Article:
How to Store Workshop Tools

Jon Fesmire |

Good tools for woodworking and home improvement are, to put it simply, not cheap. So it’s important to take good care of your tools, whether you use them regularly, take them out for special projects, or need to put them in storage.

Gather Your Tools

When you need to store your tools in a self storage unit, the first step is to gather them together. That includes hand tools like hammers, wrenches, and screwdrivers, and power tools, like drills, electric saws, and dremels. In addition, make sure you find all important parts, like cords and bits, and things like your nails, bolts, and screws.

Cleaning Your Tools

Cleaning your basic workshop tools, like hammers, screwdrivers, and wrenches, is easy. Get a good multipurpose cleaner like Spray 9. Avoid solvent-based cleaners that can damage chrome and rubber.

Apply the cleaner per product instructions and, using a clean cloth (a microfiber cloth works well) wipe each tool down. For hard to reach spots such as crevices, grooves, or lettering, use a toothbrush. Rub them down well to get off the grease.

Finally, you can apply a layer of penetrating oil, rubbing it for a few minutes so it gets in deeply. This adds an extra layer of protection to each tool. For chrome parts, use a chrome-specific polish.

For power tools, the best thing to do is clean them according to the instructions that come in their manuals. If you’ve lost the manuals, check manufacturer websites, as you can often find them online. By cleaning your tools according to manufacturer instructions, your risk of invalidating your warranty will be greatly diminished.

Before the next step, make sure the tools are completely dry.

Boxing Your Tools

Next, get out your toolboxes. If you don’t have one or more, now’s the time to visit your local hardware store to get enough to box your tool set. A good tool box will have compartments for nails, screws, and other parts, and room for your various hand tools like hammers and pliers. They also generally have enough space in the bottom compartment for power tools.

Of course, there are many types of tool boxes in probably hundreds of configurations, so find what works best for your tools.

Fill the space around your tools with newspaper or cloth to keep them from bumping around in the toolboxes and bumping into each other.

If for some reason you don’t want to use tool boxes, plastic bins will work. Put small parts like the nails, drill bits, and screws, in a plastic parts container, so you can keep them separated by size and type. Put these in the plastic bin. Wrap each tool and put it in the bin as well. With such a configuration, it will be more difficult to retrieve one particular item if you need it. However, when you eventually move your tools out of the storage unit, you can separate everything then and put the individual tools into toolboxes.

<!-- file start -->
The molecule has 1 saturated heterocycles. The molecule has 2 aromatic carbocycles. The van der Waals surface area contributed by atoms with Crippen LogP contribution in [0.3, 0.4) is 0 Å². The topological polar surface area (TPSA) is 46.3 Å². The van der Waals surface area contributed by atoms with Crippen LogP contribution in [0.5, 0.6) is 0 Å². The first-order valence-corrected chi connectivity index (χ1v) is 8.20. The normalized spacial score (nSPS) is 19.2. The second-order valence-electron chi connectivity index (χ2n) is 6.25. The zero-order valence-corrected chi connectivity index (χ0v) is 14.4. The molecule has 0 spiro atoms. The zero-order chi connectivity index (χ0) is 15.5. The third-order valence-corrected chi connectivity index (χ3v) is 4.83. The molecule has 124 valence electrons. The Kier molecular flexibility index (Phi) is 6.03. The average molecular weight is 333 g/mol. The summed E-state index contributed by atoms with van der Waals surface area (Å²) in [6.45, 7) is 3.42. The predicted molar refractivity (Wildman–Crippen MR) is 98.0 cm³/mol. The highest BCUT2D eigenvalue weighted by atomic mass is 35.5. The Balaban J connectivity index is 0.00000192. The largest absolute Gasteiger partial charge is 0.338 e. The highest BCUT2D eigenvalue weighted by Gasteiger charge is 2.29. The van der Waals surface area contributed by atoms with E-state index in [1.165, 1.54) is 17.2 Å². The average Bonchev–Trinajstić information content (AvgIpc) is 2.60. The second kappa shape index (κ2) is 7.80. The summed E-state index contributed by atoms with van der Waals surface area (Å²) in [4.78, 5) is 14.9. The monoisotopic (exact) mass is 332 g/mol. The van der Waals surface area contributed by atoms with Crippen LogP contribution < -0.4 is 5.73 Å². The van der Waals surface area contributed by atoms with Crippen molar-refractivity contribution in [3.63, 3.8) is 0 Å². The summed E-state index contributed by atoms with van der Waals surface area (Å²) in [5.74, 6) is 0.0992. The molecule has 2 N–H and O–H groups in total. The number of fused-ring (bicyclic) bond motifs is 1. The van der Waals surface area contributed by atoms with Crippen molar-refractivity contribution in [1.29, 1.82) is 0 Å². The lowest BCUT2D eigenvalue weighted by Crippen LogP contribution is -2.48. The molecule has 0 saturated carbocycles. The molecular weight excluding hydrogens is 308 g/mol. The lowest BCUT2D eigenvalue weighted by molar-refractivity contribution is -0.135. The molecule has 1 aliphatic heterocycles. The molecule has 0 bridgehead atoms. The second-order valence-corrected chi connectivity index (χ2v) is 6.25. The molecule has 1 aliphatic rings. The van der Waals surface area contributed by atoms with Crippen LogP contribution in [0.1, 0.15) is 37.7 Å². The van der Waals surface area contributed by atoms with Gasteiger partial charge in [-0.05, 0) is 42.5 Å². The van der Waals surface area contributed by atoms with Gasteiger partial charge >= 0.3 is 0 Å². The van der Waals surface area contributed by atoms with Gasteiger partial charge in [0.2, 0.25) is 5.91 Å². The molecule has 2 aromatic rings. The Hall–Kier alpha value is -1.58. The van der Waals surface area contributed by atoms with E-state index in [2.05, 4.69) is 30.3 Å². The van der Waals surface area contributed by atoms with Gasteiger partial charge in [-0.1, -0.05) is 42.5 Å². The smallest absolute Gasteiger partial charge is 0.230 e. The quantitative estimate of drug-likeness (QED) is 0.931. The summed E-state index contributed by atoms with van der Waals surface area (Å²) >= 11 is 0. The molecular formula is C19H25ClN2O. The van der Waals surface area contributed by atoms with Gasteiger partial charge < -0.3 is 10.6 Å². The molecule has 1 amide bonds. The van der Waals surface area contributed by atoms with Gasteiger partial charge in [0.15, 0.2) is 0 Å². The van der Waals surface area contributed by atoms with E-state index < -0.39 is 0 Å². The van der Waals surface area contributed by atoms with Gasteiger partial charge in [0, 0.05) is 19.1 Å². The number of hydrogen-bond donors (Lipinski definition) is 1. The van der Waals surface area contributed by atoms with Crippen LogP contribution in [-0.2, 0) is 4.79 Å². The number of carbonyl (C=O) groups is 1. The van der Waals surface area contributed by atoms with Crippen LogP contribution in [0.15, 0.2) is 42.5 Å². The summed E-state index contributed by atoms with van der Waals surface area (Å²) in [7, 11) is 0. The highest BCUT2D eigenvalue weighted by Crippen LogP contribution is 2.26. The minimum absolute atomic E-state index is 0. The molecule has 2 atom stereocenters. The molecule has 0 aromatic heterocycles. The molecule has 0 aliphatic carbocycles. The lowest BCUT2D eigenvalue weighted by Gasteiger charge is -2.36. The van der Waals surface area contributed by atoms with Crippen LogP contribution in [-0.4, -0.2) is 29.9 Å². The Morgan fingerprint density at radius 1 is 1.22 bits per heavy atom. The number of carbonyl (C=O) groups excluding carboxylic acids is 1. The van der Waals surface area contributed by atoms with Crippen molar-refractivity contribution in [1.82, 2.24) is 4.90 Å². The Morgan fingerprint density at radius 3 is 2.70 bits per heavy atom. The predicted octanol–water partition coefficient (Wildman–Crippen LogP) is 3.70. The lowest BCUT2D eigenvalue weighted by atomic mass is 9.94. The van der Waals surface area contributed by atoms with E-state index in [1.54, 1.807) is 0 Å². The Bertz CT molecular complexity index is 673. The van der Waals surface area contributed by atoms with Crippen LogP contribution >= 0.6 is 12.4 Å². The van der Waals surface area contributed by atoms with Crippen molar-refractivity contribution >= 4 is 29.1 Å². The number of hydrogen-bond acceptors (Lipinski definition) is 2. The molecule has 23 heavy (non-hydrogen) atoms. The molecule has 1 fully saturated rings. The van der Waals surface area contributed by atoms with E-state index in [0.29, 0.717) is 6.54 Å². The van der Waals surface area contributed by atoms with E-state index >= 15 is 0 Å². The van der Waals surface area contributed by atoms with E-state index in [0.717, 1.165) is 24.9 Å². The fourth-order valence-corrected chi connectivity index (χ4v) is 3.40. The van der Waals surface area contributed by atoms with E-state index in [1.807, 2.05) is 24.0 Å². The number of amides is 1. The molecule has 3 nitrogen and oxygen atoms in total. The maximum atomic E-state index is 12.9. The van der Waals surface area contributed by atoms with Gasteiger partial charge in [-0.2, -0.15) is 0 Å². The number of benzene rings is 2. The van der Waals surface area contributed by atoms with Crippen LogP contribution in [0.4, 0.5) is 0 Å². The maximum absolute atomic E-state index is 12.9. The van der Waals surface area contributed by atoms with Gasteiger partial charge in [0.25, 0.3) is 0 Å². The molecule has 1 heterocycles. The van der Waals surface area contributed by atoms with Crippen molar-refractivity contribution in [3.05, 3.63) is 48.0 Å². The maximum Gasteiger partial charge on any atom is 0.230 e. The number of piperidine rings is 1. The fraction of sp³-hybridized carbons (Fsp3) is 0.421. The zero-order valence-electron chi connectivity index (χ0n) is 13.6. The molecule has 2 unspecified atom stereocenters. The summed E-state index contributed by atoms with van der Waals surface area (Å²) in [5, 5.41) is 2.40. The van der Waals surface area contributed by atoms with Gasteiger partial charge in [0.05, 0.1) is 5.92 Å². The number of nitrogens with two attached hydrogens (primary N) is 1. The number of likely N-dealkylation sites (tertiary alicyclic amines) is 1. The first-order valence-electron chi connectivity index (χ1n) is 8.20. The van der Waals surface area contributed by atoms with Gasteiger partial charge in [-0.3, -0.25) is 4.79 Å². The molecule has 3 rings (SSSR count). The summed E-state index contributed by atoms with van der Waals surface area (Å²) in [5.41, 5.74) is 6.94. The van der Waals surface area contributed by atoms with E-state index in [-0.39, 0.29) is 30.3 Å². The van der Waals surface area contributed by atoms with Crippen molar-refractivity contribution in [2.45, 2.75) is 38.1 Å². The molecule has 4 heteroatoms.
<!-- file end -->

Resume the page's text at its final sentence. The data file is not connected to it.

Keep an Inventory

As you box your tools, write down an inventory so that you know which item is where. You can do this in a notebook. In its simplest form, you could have two columns, one for the item name, and one for which box you put it in. You could also add a column for the toolbox compartment, such as if it’s on the top shelf or in the bottom.

When finished, type the inventory into your computer. Google Sheets is great for this, as the information will be in your Google account, and you can call it up at home or even at storage, on your smartphone.

At Home or in Self Storage

Are you going to keep your tools at home, or in self storage? If the former, we actually recommend against keeping them in your garage, unless you use them and clean them regularly, for reasons that will become apparent in the next section. (In short, most garages aren’t climate controlled and experience huge shifts in temperature and humidity as the weather changes throughout the year.)

If you’re going to store them in a self storage unit, heed the advice below.

Climate Control

Weather in the U.S. can be, let us say, highly unfriendly to all sorts of personal belongings. In order to keep wood from drying out and cracking, and blades and other metal from warping or becoming rusted, you’ll need to keep your tools protected from cold, dry weather, and from hot, humid weather.

That’s where climate control comes into play. In a climate-controlled unit, your belongings will remain in an environment at about room temperature or a little below, at an ideal level of humidity, about 55%. Yes, units with this feature do cost a little more, but the approximately 25% extra is worth the price.

With proper care, your tools can last for many years and serve you on many projects. We hope these instructions serve you well in pursuing that goal.